May 31, 2012

Your Career Is Like A Marathon

Running a marathon is not a casual habit. You don’t wake up one day and say, “Hey, I think I’ll run a marathon today”. Marathons require planning and commitment, as do careers.

Julia McNamara ‘96

Running a marathon is not a casual habit. You don’t wake up one day and say, “Hey, I think I’ll run a marathon today”. Marathons require planning and commitment, as do careers. So, in the spirit of the upcoming New York City marathon, here is some advice from a few marathon runners who have also been very successful in their careers.

1. Make the commitment. Whether it’s asking for a raise, pursing a promotion, or running a race, often the hardest part is making the commitment. Many people would like to run a marathon but are afraid that they can’t, so they don’t ever try. As a novice, your first inclination might be to not tell anyone that you have decided to run. That way, if your motivation fails or something gets in the way, you can back out gracefully. That is the wrong approach. Don’t keep this commitment to yourself. Tell everyone you know about your plans to run a marathon or to change jobs. In this way, your goals become real and other people will hold you accountable.

2. Commit to the process. To move your dream from a wish to a goal, you can’t just make a commitment to get started. You have to commit to the process of marathon training or job hunting. Many people wait around hoping that something great will just happen to them. A dream job will fall in their laps…or they will run a marathon without training for it. The likelihood of success is about the same. So make a commitment to get started and focus on the process of the marathon training or job search. The Careers webpage of the Columbia Business Alumni website, outlines each step of the job search process. Learn the process and make the commitment.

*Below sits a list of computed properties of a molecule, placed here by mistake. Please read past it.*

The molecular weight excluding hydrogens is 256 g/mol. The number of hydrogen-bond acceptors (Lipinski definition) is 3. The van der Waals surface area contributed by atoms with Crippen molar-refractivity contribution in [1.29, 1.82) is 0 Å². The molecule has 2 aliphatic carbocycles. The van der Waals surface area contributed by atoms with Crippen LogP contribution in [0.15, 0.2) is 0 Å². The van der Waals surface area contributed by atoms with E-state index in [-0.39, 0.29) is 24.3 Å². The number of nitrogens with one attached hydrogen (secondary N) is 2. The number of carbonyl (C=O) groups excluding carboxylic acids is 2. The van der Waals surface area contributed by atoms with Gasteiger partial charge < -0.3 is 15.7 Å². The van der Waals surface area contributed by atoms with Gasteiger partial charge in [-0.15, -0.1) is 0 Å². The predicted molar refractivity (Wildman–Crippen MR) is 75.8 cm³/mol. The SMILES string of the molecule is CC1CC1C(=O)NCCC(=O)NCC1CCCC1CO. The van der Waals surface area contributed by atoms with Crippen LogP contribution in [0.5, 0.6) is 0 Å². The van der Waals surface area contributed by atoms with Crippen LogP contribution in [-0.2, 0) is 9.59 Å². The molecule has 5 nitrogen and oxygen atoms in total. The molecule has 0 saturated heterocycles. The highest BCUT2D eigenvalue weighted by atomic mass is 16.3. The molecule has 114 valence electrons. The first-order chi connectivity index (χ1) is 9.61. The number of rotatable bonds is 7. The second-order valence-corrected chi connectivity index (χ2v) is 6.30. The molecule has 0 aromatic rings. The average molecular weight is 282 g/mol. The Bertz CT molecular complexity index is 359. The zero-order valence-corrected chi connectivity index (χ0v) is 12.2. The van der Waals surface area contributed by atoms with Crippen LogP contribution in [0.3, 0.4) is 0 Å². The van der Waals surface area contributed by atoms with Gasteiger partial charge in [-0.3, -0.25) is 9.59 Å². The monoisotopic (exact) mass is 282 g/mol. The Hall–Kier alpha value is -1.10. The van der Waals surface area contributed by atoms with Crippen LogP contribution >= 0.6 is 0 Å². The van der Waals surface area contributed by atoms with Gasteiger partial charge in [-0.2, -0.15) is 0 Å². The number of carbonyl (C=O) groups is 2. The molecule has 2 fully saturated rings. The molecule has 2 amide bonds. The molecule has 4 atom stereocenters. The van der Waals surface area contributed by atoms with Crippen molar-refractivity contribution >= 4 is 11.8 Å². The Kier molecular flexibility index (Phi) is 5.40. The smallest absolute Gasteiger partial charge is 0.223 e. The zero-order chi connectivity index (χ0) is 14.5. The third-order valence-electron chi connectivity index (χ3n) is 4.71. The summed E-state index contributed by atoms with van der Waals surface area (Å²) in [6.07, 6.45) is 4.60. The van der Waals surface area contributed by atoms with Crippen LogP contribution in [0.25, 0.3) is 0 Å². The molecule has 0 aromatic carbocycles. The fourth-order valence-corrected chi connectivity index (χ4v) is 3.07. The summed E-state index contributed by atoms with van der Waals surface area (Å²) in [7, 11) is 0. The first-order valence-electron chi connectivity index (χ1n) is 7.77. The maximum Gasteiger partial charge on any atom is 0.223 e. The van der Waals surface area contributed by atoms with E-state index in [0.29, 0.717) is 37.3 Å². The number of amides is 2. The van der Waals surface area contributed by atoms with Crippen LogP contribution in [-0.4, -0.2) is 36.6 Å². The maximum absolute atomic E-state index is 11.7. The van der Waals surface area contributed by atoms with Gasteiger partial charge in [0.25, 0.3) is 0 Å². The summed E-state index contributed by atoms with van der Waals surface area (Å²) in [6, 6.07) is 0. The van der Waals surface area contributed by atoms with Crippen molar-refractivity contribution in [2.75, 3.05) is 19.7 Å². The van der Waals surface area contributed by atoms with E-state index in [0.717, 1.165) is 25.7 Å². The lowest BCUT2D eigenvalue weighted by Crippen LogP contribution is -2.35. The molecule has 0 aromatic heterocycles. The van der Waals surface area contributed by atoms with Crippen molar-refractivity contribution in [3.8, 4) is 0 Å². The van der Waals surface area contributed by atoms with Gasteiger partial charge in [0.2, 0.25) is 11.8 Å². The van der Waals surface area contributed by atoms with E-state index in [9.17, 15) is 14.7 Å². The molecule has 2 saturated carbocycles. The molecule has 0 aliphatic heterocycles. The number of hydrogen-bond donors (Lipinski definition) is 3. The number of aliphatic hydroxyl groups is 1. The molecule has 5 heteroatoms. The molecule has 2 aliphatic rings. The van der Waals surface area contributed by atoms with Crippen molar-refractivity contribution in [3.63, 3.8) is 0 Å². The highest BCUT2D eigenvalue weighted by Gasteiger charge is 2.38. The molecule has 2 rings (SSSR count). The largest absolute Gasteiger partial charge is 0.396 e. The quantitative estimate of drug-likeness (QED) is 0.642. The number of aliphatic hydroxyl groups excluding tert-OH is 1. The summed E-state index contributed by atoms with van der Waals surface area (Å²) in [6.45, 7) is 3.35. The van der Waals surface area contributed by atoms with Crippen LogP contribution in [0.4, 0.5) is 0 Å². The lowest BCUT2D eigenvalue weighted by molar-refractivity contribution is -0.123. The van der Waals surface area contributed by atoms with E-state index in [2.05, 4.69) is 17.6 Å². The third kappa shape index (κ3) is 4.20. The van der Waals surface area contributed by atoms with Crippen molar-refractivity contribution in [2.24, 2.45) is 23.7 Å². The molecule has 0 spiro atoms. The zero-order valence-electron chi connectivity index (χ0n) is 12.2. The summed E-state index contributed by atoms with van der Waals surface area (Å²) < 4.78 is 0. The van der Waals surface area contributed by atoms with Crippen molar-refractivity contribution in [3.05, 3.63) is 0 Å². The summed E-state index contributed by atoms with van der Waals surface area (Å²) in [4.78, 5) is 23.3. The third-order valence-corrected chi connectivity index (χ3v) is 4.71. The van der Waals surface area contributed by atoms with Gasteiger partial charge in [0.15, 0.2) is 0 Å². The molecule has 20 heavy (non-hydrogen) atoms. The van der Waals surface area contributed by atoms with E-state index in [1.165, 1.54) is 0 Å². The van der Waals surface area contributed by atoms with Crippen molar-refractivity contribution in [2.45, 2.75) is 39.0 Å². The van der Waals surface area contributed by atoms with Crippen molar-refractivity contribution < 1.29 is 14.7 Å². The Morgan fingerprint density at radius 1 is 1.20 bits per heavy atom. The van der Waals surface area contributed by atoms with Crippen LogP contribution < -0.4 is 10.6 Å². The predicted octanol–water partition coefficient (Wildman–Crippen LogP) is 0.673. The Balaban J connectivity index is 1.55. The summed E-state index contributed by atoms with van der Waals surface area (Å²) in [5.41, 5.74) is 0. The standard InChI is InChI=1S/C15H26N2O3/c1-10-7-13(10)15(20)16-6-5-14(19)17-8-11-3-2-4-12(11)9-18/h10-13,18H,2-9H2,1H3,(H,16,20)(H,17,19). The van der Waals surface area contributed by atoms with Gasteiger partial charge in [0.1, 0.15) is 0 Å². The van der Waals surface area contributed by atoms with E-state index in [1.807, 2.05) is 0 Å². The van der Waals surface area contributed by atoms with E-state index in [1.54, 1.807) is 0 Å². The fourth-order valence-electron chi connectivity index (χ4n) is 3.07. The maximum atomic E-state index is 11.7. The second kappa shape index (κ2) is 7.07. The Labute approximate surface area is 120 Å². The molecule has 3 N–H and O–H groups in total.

3. Make sure your goals are realistic. Not everyone can run a marathon or work for the most popular mobile app company. But that doesn’t mean you are out of the race. Acknowledging and correcting for one’s shortcomings is imperative. Perhaps your next job is a “bridge job” that ultimately prepares you for your dream job. Be clear about your goals – do you have a “time” goal (i.e. find a new job in six months) or are you running because you just turned forty? Figuring that out will guide your training plan. Set your focus and your goals on the things in your control (number of miles logged/week; number of networking meeting per week). This will decrease your level of worry, anxiety and frustration.

4. Get advice. If you have your eyes set on a promotion, a new job, or on a marathon, it’s good to talk to those who went before you. Search for a mentor, talk to a career coach, call Columbia’s Alumni Career Services office, chat with an executive recruiter or a fellow alum that’s done it before. You might only learn one new thing but you’d be surprised at how much it does for your self-confidence. Knowing that others have done it and succeeded will make you want to start.